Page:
“Comet last year, too. Five klicks in diameter. Would’ve been an extinction-level impact for sure. I stuck it in a crater at the Moon’s South Pole. There’s enough water there to support a colony the size of Manhattan now. Not that they’ll get around to building one if I stay here.”

“So, Megaman, yet again you’ve foiled my brilliant plan to change the subject.”

“I’ve infantilized an entire fucking species in the last thirty years, Dennis. When’s the last time a big dam went up? Not that I wouldn’t be doing you all a favor to take out Hoover and Aswan. When’s the last time you people went to the moon? What have you all accomplished since I’ve been here? The Internet. A way to keep everyone glued to their seats watching videos of me diverting streams of lava and punching tsunamis.”

“So where would you go instead? What would you do?”

“I don’t know. Anywhere. Maybe I’ll just go to Jupiter for a couple months and sleep it all off. Then head for the galactic core. You know, I’ve never been there? I’ve been studying the dynamics of Saturn’s rings, interactions of billions of bodies in the same gravity field, and the math is beautiful. I’d sure love to see if my ideas hold up when we’re talking millions of huge stars rather than ice and gravel. Or…”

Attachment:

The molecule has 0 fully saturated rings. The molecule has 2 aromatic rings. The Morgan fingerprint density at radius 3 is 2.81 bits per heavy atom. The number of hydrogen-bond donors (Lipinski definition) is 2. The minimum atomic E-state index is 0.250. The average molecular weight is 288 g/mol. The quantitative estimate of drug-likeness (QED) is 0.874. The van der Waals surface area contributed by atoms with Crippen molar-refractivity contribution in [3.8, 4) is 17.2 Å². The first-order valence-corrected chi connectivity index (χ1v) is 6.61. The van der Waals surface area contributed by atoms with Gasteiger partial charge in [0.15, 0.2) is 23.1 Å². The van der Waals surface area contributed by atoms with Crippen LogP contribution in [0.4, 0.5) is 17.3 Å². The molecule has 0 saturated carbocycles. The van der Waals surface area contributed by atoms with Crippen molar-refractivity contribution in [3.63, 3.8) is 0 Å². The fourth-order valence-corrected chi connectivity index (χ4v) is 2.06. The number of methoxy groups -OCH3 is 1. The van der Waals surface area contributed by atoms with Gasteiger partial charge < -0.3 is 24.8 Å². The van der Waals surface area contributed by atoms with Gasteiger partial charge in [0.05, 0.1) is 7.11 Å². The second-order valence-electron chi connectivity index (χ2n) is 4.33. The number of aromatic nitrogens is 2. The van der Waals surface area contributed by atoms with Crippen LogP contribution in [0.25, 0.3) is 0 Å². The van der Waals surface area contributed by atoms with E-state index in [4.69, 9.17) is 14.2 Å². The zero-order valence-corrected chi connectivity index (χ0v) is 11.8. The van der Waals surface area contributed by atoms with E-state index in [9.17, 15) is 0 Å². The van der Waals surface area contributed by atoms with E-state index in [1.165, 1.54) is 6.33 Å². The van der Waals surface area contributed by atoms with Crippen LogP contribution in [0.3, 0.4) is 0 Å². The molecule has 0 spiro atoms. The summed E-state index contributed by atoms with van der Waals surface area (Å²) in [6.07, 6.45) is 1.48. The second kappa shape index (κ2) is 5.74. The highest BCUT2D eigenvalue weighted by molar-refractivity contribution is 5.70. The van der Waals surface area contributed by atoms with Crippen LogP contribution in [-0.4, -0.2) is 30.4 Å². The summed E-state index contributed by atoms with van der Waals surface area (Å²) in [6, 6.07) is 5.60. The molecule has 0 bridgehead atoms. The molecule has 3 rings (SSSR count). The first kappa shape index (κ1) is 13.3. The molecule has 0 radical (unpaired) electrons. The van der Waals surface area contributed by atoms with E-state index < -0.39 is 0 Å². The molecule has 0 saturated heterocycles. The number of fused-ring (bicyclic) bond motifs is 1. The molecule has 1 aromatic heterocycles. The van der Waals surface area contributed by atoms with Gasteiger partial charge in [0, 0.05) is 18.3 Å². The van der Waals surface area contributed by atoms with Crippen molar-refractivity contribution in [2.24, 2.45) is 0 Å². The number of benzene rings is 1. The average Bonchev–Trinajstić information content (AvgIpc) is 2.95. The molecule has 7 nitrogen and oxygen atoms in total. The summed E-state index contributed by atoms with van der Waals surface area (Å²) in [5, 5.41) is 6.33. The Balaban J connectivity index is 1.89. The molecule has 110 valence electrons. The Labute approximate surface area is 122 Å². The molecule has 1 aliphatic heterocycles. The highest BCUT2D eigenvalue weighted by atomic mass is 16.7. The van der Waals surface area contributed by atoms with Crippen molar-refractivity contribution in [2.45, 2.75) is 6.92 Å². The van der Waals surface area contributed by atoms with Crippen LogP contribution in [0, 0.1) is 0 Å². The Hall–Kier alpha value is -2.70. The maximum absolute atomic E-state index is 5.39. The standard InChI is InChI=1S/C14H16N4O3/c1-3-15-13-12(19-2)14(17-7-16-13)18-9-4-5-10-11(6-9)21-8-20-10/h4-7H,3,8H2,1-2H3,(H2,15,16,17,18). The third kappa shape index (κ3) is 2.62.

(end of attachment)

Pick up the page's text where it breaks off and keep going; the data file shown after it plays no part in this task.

I felt it well up in me, the emptiness I knew I’d feel once he’d gone, after a life full of more of the same. He was alone in the world, sure enough, but so was I; being Megaman’s Little Brother might not have sucked quite as hard as being the Real Deal, but at least he got the respect of the planet. It might have been curdled, rancid respect, frosted over with a global petulance by an entitled human species, but it was more than I got.

“Or you could stay.”

“Dennis.” He sighed, shook his head.

“I’m serious. You have a huge responsibility here and you’re just running away from it.” Anger rose in me to keep the emptiness company. My voice shook. “Yeah, yeah, you didn’t ask to crash-land here and you didn’t ask to be a thousand times stronger than us because of the sunspots and you didn’t ask for this and it’s all so unfair.”